Generating High Quality Plots in Matlab
Recently I have been dabbling with generating plots in Matlab in order to present some of my current data, and being a beginner to Matlab, and coding in general, I have come across a few useful tricks, although with the flexibility that Matlab offers, I have surely only scratched the surface in terms of making high quality graphs!
Dots Per Inch (DPI)
When saving a plot in Matlab, there are several ways to go. You can of course run your code, generate your plot and then save it manually within the figure GUI that will automatically pop up; however for the most automation and control of your end product, it is best to "print" (save is this instance) your figure using a bit of code.
print -dpng -r600 testplot600.png
Now here is where you can go wild formatting your figure to various parameters (from RGB/CMYK/Black & White, to resolution, output file type, printer selection...etc). For a more complete list of the available parameters and options just type in:
...and you will get a good explanation of how to use the print command.
The command "-dpng" specifies the output file type. Here you can select from a multitude of image file types (i.e. jpeg, bmp, tiff...etc) or other file types such as PDF's.
The command "testplot600" specifies the output file name.
The command "-r600" specifies the DPI value. A higher DPI value results in a higher resolution image, making edges smoother and the overall aesthetic more appealing. Here are some examples of different DPI values (150, 300, 600, 900 dpi)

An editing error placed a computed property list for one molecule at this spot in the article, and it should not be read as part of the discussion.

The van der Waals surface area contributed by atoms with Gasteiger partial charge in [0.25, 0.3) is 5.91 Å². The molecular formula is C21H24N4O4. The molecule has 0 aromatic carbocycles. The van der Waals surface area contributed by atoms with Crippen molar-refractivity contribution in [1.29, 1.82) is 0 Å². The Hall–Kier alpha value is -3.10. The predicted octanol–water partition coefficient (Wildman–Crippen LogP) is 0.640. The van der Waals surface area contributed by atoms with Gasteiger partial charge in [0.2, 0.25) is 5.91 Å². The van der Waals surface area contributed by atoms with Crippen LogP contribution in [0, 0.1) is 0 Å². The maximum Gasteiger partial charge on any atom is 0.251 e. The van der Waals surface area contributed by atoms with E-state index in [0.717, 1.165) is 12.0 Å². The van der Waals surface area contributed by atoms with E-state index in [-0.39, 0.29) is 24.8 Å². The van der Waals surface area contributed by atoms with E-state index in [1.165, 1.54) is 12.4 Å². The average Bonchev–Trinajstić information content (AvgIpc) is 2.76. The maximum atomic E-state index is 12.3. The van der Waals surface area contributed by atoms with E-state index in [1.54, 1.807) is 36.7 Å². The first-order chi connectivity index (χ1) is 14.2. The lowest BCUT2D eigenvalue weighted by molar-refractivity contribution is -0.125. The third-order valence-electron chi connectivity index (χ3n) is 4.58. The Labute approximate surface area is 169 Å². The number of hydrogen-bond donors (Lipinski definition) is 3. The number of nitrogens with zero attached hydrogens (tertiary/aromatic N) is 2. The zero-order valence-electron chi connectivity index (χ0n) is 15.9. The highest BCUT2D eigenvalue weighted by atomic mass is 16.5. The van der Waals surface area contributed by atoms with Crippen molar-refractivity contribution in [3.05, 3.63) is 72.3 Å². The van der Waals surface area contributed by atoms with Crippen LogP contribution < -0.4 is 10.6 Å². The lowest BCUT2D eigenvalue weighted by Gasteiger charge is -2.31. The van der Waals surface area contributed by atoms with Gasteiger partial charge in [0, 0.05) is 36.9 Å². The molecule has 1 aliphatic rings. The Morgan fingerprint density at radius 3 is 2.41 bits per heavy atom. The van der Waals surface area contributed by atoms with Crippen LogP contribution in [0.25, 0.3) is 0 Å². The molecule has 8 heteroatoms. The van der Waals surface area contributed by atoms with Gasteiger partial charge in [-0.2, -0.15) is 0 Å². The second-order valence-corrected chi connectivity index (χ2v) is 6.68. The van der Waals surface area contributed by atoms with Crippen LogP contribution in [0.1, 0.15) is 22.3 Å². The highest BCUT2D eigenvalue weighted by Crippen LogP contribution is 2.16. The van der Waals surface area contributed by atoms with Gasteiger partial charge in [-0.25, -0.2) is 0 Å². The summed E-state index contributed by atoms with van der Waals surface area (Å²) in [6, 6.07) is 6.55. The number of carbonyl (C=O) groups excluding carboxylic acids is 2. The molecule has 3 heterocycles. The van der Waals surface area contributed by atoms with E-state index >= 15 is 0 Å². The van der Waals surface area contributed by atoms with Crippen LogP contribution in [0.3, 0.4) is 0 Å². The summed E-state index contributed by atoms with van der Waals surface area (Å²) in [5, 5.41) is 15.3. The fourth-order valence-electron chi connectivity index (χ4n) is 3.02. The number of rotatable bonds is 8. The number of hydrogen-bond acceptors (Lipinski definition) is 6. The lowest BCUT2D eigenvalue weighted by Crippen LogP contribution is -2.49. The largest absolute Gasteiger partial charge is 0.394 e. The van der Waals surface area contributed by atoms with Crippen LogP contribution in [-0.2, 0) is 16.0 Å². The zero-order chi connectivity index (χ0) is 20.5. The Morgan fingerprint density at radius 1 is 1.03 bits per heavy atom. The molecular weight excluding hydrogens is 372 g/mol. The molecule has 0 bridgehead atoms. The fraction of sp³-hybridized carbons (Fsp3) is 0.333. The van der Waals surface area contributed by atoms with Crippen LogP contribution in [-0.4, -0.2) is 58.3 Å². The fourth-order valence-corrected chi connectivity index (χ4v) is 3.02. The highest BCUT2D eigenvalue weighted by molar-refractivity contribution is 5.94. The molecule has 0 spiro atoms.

The difference between the 150-300 DPI figures and the 600 DPI figure is quite noticeable whereas the difference between that and the 900 DPI figure is a little more subtle. The image is crisper, however it is worth noting that the higher quality you render your images, the longer it will take to process.. however this is well worth the extra few moments in order to get the best quality image in your manuscript, poster, presentation..etc. You can in fact choose to render your images with an even higher DPI value, however the difference get less and less noticeable until there is in fact no noticeable difference to be seen, as viewing monitor have a maximum resolution. At this point though, your image will surely be satisfactory.
A note about the shaded error regions in the sample data above.
Some of you may be interested in using similar shaded areas in your plots, they are a great alternative to typical error-bars, and I believe offer a clearer visual representation of the data's variance and in comparing different data. To get the above figures I utilised a function called "shadedErrorBar.m" found on Matlab Central's File Exchange written by Rob Campbell ( http://www.mathworks.com/matlabcentral/fileexchange/26311-shadederrorbar ) .
As I mentioned, there is way more that you can do in generating your figures. These tips will help you render high quality images easily, and in the format you desire!